Getting the most from your website isn’t just about topping the Google rankings nationally ― for many small firms it’s about thinking local. If you don’t localise your search engine optimisation (SEO), you risk missing out on customers on your doorstep. We ask the experts how to go local
While some UK small firms on the web sell to customers all over the world, they are the exception. Most small businesses — especially those offering a service — don’t sell to customers beyond their own area, town or city. Clearly, many customers also prefer to buy from a local business because it’s convenient or they see it as less risky. So are you missing out on sales as you’re thinking too big with your SEO?
“Taking a more targeted approach, by localising your SEO, could give you the sales uplift you’ve been looking for,” stresses John Straw, founder and vice president of business development at SEO software provider Linkdex.
“Get it right and your website stands a better chance of being visited by the people most likely to buy from you ― those living nearby.”
Straw says more small businesses are cottoning on to the benefits of localising SEO and refining their approach to search engine marketing. “I was talking to my local chimney sweep recently and he was telling me how he got to the number one local search ranking on Google. As a result, he’s dropped all other forms of marketing.”
But how does local search engine optimisation differ from national? There’s a marked distinction, Straw emphasises. “National SEO is all about ensuring your site is technically optimised, contains content that is tailored to your audience and includes links from other websites, while local SEO centres on generating local leads using tools such as Google Places and encouraging user reviews on local sites. These can include local groups, blogs and news sites.”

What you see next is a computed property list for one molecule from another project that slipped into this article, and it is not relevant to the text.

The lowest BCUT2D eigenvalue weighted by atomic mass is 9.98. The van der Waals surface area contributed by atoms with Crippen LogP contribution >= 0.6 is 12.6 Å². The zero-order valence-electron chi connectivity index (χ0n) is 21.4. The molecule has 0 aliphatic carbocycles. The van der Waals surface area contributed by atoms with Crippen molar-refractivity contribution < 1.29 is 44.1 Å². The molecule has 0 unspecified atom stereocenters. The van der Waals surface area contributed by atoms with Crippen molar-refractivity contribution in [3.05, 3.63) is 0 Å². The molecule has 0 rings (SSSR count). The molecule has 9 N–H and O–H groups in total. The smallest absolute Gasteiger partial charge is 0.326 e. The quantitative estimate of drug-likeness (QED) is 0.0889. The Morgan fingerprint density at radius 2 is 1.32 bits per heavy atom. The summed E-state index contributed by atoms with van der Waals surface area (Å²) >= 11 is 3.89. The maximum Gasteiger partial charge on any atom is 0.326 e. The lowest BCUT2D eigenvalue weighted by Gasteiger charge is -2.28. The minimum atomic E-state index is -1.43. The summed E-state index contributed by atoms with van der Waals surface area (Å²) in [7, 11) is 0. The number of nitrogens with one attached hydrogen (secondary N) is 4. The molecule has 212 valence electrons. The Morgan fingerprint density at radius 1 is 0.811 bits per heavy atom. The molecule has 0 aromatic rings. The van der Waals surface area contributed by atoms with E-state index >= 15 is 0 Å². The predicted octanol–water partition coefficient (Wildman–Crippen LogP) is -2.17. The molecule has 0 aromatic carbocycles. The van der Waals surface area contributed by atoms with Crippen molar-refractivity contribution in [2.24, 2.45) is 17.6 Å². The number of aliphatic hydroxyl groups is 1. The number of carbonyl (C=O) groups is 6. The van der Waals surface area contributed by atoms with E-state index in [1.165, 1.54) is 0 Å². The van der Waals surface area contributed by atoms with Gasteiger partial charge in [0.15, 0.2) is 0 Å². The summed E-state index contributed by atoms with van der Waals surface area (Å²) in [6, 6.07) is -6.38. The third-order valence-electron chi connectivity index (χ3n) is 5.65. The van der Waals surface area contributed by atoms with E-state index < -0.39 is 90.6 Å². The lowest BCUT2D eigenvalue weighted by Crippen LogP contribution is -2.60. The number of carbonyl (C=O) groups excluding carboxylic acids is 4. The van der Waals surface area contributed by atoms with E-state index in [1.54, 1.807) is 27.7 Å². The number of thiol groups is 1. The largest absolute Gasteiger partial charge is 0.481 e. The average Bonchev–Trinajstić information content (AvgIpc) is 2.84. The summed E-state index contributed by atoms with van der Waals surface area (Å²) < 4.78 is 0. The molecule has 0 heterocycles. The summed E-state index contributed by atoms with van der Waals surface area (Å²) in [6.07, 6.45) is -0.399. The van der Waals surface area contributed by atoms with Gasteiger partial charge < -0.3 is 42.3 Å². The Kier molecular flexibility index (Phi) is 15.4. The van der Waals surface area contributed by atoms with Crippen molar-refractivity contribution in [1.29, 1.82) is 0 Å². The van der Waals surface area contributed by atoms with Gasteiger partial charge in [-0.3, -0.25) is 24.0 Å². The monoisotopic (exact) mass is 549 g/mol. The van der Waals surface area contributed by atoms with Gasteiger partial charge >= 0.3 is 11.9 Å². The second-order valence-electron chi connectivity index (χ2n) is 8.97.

So how can small, budget-conscious businesses get it right? “It’s about reviews, reviews and reviews,” stresses Straw. “Then get some more reviews, but make sure they’re good ones.
“I’d also recommend making sure your business address is clearly displayed on your ‘contact us’ page ― preferably with an embedded Google map. A smart trick is to list your premises’ latitude and longitude on the contact us page ― it helps Google clarify addresses. You can get the coordinates from Google Maps.
“I’d also advise getting links in local online business directories,” adds Straw. “The good news is localising your SEO can normally be done in-house at minimal cost.”
One small-business owner who has realised the importance of localised SEO is Fiona Humberstone, managing director of Guildford-based Flourish Design & Marketing. “Although we sometimes work for companies located elsewhere in the UK and even overseas, the bulk of our business comes from Guildford and surrounding areas in Surrey,” she explains.
“Localising our SEO means we’ll hopefully stand a much better chance of getting sales and enquiries from search engine results pages used by businesses nearby. We’re still working on it, but we’ve made sure our Surrey address and local phone number is listed on every webpage.”
Flourish is still moving up the rankings for many of its search terms but, as Humberstone explains, it takes a few months before you can tell whether the changes you’ve made have been successful. “Our web developer has been keeping a close eye on our analytics, looking not just at SEO, but also why people exit certain pages. It’s an ongoing challenge.”